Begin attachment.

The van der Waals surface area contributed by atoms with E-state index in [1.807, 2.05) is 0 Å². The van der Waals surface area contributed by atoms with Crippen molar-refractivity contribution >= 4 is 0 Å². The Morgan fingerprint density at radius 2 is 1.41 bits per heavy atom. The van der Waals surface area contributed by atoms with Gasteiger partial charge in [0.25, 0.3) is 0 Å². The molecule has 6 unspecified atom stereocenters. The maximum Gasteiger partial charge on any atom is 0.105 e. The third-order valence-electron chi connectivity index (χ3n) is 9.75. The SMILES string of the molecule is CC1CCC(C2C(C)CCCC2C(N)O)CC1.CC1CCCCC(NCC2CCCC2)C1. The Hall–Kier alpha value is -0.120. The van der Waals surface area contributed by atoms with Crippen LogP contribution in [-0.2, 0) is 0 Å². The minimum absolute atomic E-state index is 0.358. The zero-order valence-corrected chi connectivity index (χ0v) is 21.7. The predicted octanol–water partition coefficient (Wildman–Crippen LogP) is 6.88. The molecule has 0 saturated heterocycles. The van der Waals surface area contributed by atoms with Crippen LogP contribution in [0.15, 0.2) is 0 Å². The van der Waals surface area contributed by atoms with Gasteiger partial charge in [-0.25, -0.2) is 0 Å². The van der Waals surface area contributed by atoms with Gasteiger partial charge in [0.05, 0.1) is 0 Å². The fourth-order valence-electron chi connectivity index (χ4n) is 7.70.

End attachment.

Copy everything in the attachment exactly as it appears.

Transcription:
The van der Waals surface area contributed by atoms with E-state index in [1.807, 2.05) is 0 Å². The van der Waals surface area contributed by atoms with Crippen molar-refractivity contribution >= 4 is 0 Å². The Morgan fingerprint density at radius 2 is 1.41 bits per heavy atom. The van der Waals surface area contributed by atoms with Gasteiger partial charge in [0.25, 0.3) is 0 Å². The molecule has 6 unspecified atom stereocenters. The maximum Gasteiger partial charge on any atom is 0.105 e. The third-order valence-electron chi connectivity index (χ3n) is 9.75. The SMILES string of the molecule is CC1CCC(C2C(C)CCCC2C(N)O)CC1.CC1CCCCC(NCC2CCCC2)C1. The Hall–Kier alpha value is -0.120. The van der Waals surface area contributed by atoms with Crippen LogP contribution in [-0.2, 0) is 0 Å². The minimum absolute atomic E-state index is 0.358. The zero-order valence-corrected chi connectivity index (χ0v) is 21.7. The predicted octanol–water partition coefficient (Wildman–Crippen LogP) is 6.88. The molecule has 0 saturated heterocycles. The van der Waals surface area contributed by atoms with Crippen LogP contribution in [0.15, 0.2) is 0 Å². The van der Waals surface area contributed by atoms with Gasteiger partial charge in [-0.25, -0.2) is 0 Å². The van der Waals surface area contributed by atoms with Gasteiger partial charge in [0.05, 0.1) is 0 Å². The fourth-order valence-electron chi connectivity index (χ4n) is 7.70.